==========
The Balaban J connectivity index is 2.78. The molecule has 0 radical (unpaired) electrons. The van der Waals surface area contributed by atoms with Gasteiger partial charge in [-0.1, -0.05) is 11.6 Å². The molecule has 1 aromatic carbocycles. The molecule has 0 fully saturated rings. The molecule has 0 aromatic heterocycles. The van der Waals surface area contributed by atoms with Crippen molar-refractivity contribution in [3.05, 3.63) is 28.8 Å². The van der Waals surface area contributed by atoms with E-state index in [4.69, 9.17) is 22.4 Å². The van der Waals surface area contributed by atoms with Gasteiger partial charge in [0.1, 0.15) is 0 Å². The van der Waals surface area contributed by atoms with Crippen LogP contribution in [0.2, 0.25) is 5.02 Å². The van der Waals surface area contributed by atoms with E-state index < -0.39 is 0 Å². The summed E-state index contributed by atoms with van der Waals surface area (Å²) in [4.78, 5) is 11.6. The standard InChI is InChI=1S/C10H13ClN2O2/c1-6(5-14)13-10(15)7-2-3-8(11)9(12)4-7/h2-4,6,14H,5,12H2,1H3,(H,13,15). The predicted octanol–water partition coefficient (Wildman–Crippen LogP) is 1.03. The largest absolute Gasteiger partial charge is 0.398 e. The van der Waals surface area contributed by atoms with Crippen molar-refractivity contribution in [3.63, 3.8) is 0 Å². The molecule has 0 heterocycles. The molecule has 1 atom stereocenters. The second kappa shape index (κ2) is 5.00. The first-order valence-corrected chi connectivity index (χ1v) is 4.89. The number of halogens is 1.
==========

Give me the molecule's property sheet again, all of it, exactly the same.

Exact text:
The Balaban J connectivity index is 2.78. The molecule has 0 radical (unpaired) electrons. The van der Waals surface area contributed by atoms with Gasteiger partial charge in [-0.1, -0.05) is 11.6 Å². The molecule has 1 aromatic carbocycles. The molecule has 0 fully saturated rings. The molecule has 0 aromatic heterocycles. The van der Waals surface area contributed by atoms with Crippen molar-refractivity contribution in [3.05, 3.63) is 28.8 Å². The van der Waals surface area contributed by atoms with E-state index in [4.69, 9.17) is 22.4 Å². The van der Waals surface area contributed by atoms with Gasteiger partial charge in [0.1, 0.15) is 0 Å². The van der Waals surface area contributed by atoms with Crippen LogP contribution in [0.2, 0.25) is 5.02 Å². The van der Waals surface area contributed by atoms with E-state index < -0.39 is 0 Å². The summed E-state index contributed by atoms with van der Waals surface area (Å²) in [4.78, 5) is 11.6. The standard InChI is InChI=1S/C10H13ClN2O2/c1-6(5-14)13-10(15)7-2-3-8(11)9(12)4-7/h2-4,6,14H,5,12H2,1H3,(H,13,15). The predicted octanol–water partition coefficient (Wildman–Crippen LogP) is 1.03. The largest absolute Gasteiger partial charge is 0.398 e. The van der Waals surface area contributed by atoms with Crippen molar-refractivity contribution in [3.63, 3.8) is 0 Å². The molecule has 0 heterocycles. The molecule has 1 atom stereocenters. The second kappa shape index (κ2) is 5.00. The first-order valence-corrected chi connectivity index (χ1v) is 4.89. The number of halogens is 1.